Cuba banned Michael Moore's 2007 documentary, Sicko, because it painted such a "mythically" favourable picture of Cuba's healthcare system that the authorities feared it could lead to a "popular backlash", according to US diplomats in Havana.

The revelation, contained in a confidential US embassy cable released by WikiLeaks, is surprising, given that the film attempted to discredit the US healthcare system by highlighting what it claimed was the excellence of the Cuban system.

…the only way a Cuban can get access to the hospital [shown in the movie] is through a bribe or contacts inside the hospital administration. "Cubans are reportedly very resentful that the best hospital in Havana is 'off-limits' to them," the memo reveals.


Top 10 Media Myths of 2010

The article titles these as economic myths, but they’re not all economic issues.

Here’s the list:

10. GM Repayment Shows Taxpayer Bailout Worked
9. All the Economy Needs is More Stimulus
8. Soda is Like Cocaine and Ads Cause Obesity
7. Obama the Tax Cutter
6. The Tea Parties are Astroturf, but Green Groups Aren't.
5. Despite Largest Budget in History, Obama is Fiscally Conservative
4. Lack of Press Freedom in Gulf Doesn't Point to Obama
3. Nearly 10 Percent Unemployment Isn't So Bad
2. ClimateGate? What ClimateGate?
1. The Chamber of Commerce is Taking "Secret Foreign Money" for Election

Always keep in mind the news is not what’s happening, it’s just what they’re telling you.


Honoring Excellence in the SponsorDome

If you like football, read this piece by Gregg Easterbrook. It’s long, but it is worth your time. It’s called Tuesday Morning Quarterback. He writes one these every week…wow.

If football isn’t your thing, he tucks in some other commentary. Like this:

Ships, bridges, spacecraft -- they should bear inspirational names of great men and women, leaders and artists, or of important historical moments. Instead, increasingly they bear the names of insiders and political hacks.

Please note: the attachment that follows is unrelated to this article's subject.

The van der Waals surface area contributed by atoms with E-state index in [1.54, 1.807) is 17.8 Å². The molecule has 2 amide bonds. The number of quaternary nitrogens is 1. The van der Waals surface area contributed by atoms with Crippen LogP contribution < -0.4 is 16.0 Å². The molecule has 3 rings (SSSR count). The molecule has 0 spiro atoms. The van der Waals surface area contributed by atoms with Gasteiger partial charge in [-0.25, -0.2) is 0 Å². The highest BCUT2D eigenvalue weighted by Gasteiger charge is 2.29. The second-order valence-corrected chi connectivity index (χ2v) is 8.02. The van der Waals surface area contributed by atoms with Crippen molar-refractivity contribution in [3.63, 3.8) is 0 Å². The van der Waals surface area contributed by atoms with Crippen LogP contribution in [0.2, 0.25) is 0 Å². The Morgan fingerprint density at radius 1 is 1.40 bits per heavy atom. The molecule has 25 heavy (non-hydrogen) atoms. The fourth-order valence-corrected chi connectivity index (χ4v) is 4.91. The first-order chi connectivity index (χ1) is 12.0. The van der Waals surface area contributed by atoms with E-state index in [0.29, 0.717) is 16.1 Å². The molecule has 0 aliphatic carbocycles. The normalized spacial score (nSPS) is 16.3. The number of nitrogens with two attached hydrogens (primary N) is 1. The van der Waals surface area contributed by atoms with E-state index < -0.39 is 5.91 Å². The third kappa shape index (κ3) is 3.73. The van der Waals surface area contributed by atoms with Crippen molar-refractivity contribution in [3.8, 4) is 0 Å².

Nature’s Law Cannot Be Overruled

The aroma of California’s Central Valley will endure in my memory. The scent of lettuce with a gentle undertone of soil arrives as a stark contrast to motorists heading west out of the desert.

Apparently that overpowering lushness is disappearing:


The World is Awash in Oil

Not in the greasy-pelican pollution sense, but in the magic of higher prices leading to increased production:

As an article last month in The New York Times observed: “Just as it seemed that the world was running on fumes, giant oil fields were discovered off the coasts of Brazil and Africa, and Canadian oil sands projects expanded so fast, they now provide North America with more oil than Saudi Arabia. In addition, the United States has increased domestic oil production for the first time in a generation.” Further still: “Another wave of natural gas drilling has taken off in shale rock fields across the United States, and more shale gas drilling is just beginning in Europe and Asia.”

A few years back, when oil was $120+ per barrel and gasoline was over $4 per gallon, the economically ignorant were concerned about the end of oil. Then the depression started and oil dropped back to the 60s for a while. The price of crude has drifted upward into the 80s over the past year. But the break-even price to make all those new fields viable was in the 40s.

So North American drillers kept working their plays.

With rising production from shale fields, the U.S. surpassed Russia last year to become the world’s largest supplier of natural gas.


The Scales of Justice

If the law is not reasonable, the behavior of those who reject it often will not be either.

Quoted from: Vox Day

Post Style: 

Don’t Wait for the Authorities

Nearly everyone on this platform was hoping the proper officials would stop the train in time. Nearly everyone…